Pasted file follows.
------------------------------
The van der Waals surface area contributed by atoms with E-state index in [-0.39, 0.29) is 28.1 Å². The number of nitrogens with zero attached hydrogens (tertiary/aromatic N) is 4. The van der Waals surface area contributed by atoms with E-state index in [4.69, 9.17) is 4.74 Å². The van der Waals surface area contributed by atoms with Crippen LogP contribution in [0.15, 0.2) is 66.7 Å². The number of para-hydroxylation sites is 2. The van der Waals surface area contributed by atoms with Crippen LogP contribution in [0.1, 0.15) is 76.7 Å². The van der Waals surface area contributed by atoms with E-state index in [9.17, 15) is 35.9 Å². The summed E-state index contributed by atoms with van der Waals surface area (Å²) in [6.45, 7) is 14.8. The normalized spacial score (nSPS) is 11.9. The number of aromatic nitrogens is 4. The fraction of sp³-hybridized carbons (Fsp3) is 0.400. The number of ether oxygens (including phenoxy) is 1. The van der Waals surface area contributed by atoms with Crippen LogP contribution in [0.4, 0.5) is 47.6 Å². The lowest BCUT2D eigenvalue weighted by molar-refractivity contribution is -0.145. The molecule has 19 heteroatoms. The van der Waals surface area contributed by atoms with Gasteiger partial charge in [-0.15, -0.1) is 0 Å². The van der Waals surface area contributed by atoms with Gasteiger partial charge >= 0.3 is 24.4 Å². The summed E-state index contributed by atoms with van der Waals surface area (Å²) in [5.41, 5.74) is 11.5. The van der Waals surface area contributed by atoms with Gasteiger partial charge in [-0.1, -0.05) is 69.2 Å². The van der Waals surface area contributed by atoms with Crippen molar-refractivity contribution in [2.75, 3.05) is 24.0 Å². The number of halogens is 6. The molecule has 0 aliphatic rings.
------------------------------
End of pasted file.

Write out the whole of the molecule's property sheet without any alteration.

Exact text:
The van der Waals surface area contributed by atoms with E-state index in [-0.39, 0.29) is 28.1 Å². The number of nitrogens with zero attached hydrogens (tertiary/aromatic N) is 4. The van der Waals surface area contributed by atoms with E-state index in [4.69, 9.17) is 4.74 Å². The van der Waals surface area contributed by atoms with Crippen LogP contribution in [0.15, 0.2) is 66.7 Å². The number of para-hydroxylation sites is 2. The van der Waals surface area contributed by atoms with Crippen LogP contribution in [0.1, 0.15) is 76.7 Å². The van der Waals surface area contributed by atoms with E-state index in [9.17, 15) is 35.9 Å². The summed E-state index contributed by atoms with van der Waals surface area (Å²) in [6.45, 7) is 14.8. The normalized spacial score (nSPS) is 11.9. The number of aromatic nitrogens is 4. The fraction of sp³-hybridized carbons (Fsp3) is 0.400. The number of ether oxygens (including phenoxy) is 1. The van der Waals surface area contributed by atoms with Crippen LogP contribution in [0.4, 0.5) is 47.6 Å². The lowest BCUT2D eigenvalue weighted by molar-refractivity contribution is -0.145. The molecule has 19 heteroatoms. The van der Waals surface area contributed by atoms with Gasteiger partial charge in [-0.15, -0.1) is 0 Å². The van der Waals surface area contributed by atoms with Gasteiger partial charge >= 0.3 is 24.4 Å². The summed E-state index contributed by atoms with van der Waals surface area (Å²) in [5.41, 5.74) is 11.5. The van der Waals surface area contributed by atoms with Gasteiger partial charge in [-0.1, -0.05) is 69.2 Å². The van der Waals surface area contributed by atoms with Crippen molar-refractivity contribution in [2.75, 3.05) is 24.0 Å². The number of halogens is 6. The molecule has 0 aliphatic rings.